All right, so let's get started. So this slide is including D disability in diversity so I really wanted to start off and frame our conversation around the idea that disability is a natural part of human diversity. And historically, disability has really been overlooked as a real dimension of disability of disability, and is often a forgotten minority, which in fact, is actually the largest intersectional minority in the world that crosses that intersects across race, gender, economic status, LGBTQ identity, age and so much more. It's really important to also know that in across our sort of lifespan, we will all at some point experience some change in disability status at some point, whether that's temporary or permanent. So one of the things that's really exciting about the position of our office is that it's actually under the Office of Diversity and outreach. And so we are working in collaboration with our other cultural and identity resource centers to really elevate and uplift diversity as a really central and core and especially valued part of diversity. So another key idea that I wanted to use our to frame our conversation is that disability has often so long that's associated with fear, stigma, and even depression, oppression and discrimination. And Disability Pride is not something that traditionally society would equate with disability. But in fact, there are many very rich and vibrant disability communities that really identify with disability pride as a way to authentically Express and identify themselves. And so I wanted to share this quote from disabled world. It reads disabled pride has been decided defined as accepting and honoring each person's uniqueness and seeing it as a natural and beautiful part of human diversity. So now, I wanted to pass it on to Wendy to share a little bit more about how are we defining disability?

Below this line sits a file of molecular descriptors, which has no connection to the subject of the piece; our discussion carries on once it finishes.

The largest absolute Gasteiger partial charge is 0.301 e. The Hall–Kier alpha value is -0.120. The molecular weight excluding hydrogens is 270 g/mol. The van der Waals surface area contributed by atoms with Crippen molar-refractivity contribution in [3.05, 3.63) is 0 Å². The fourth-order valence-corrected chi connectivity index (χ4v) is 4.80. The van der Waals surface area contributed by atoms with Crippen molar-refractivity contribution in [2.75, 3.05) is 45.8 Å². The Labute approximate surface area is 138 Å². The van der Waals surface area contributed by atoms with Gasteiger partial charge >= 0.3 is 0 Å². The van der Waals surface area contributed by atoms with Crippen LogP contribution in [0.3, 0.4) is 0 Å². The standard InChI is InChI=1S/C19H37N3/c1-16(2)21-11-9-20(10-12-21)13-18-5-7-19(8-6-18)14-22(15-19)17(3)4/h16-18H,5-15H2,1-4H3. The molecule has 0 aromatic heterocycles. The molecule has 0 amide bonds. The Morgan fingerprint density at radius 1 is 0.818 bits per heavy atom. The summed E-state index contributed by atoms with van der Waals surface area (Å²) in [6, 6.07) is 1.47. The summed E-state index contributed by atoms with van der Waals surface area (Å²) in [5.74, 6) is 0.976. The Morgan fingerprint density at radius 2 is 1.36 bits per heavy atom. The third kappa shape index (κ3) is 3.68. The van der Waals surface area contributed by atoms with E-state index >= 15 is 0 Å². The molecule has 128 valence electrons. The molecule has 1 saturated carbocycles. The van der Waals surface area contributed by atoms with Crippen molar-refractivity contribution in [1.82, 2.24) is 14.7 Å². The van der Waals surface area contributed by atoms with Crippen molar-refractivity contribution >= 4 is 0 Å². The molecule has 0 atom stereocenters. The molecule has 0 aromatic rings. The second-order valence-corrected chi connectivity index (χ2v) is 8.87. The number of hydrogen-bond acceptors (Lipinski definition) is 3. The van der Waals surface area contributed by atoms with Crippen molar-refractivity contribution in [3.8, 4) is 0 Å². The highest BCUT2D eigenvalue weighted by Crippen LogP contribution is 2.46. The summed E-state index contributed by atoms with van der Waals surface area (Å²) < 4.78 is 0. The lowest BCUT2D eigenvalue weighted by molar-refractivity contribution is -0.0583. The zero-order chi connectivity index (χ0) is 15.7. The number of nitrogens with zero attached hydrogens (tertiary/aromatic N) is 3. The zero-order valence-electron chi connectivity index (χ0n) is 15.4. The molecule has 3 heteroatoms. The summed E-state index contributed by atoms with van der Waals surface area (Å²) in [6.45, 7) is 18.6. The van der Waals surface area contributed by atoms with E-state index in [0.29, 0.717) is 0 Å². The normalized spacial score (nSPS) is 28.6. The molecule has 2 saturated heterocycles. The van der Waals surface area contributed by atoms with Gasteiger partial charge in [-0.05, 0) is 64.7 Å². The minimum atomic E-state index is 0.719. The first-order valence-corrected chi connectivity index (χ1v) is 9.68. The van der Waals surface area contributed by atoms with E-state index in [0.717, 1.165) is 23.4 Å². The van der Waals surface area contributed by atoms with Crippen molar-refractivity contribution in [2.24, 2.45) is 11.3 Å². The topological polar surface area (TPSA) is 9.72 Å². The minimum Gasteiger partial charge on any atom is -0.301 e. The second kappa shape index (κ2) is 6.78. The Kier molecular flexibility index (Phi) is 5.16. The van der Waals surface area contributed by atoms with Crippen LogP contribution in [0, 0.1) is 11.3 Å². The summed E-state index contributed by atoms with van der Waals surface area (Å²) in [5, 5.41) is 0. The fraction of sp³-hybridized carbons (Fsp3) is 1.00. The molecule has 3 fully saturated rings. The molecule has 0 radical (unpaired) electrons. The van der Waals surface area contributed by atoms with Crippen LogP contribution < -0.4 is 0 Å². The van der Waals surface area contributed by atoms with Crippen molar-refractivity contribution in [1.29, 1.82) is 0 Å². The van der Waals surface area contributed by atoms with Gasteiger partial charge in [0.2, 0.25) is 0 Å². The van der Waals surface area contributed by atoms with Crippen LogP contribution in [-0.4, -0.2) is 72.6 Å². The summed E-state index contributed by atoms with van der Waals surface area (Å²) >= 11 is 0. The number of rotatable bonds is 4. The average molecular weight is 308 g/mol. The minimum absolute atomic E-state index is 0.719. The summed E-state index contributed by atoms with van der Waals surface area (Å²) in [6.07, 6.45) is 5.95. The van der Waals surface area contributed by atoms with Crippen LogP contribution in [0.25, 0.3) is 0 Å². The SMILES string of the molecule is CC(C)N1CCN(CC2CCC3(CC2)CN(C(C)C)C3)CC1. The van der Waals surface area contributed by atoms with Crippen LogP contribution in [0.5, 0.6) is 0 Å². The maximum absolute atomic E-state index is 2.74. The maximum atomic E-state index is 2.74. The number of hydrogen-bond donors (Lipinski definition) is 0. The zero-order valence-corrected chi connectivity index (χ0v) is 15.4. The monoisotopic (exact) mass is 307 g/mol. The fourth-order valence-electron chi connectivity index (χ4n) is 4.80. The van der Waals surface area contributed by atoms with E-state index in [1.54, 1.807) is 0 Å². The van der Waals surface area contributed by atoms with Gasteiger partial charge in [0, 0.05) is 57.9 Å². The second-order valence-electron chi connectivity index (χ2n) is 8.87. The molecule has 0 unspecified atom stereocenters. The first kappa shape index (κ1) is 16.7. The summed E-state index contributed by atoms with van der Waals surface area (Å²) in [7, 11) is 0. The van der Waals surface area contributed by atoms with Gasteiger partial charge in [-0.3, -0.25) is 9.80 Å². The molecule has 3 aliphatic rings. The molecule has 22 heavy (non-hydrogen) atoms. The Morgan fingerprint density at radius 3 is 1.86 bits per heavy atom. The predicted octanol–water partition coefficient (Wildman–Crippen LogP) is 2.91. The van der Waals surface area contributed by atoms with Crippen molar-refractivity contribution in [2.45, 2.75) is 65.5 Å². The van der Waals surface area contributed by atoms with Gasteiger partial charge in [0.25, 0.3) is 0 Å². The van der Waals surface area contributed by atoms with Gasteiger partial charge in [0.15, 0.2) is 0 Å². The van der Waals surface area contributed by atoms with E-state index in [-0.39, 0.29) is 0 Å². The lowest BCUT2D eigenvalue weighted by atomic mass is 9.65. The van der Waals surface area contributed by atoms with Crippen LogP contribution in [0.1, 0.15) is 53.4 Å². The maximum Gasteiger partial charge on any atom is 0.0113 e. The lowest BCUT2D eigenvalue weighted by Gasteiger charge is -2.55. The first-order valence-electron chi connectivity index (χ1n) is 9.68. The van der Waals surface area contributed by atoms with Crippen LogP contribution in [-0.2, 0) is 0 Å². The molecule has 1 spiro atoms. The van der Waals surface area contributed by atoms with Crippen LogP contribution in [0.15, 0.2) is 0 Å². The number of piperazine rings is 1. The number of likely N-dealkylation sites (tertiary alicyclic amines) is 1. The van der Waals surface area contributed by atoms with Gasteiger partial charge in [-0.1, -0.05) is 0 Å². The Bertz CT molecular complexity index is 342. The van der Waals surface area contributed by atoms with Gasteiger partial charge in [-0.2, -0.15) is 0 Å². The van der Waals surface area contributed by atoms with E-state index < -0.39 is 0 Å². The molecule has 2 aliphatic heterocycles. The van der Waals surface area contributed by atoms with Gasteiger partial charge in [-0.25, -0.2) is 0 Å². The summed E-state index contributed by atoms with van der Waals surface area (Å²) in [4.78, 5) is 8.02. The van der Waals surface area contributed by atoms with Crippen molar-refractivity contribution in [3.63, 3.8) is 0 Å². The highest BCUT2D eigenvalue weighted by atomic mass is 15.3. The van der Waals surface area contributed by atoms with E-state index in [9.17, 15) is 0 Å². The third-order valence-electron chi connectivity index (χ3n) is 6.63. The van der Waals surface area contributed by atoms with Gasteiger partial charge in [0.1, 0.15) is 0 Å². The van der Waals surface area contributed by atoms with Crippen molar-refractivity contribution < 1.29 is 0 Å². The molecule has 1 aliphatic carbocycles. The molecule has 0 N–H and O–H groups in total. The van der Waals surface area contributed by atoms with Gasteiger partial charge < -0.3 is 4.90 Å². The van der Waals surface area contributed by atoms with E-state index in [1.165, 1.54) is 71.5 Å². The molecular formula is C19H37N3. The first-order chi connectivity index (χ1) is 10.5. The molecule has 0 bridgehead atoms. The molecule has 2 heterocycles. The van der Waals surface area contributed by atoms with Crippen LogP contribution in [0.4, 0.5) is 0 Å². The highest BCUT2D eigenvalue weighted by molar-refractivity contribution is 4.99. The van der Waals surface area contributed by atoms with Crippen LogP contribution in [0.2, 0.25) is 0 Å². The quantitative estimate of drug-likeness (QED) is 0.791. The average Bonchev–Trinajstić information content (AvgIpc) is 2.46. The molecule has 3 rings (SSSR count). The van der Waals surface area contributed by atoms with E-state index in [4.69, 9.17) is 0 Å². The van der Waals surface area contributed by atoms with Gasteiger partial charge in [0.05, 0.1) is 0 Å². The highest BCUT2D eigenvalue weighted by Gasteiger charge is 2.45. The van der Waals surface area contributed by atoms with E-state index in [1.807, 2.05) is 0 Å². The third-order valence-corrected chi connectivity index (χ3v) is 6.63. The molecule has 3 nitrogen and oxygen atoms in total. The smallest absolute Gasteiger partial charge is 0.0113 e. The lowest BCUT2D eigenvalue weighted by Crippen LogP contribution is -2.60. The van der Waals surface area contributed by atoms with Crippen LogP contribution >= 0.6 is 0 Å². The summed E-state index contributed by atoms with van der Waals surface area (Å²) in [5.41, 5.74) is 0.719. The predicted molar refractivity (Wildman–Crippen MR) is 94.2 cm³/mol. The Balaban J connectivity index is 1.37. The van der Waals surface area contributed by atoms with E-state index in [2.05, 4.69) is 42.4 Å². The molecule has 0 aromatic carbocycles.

[Wendy Tobias]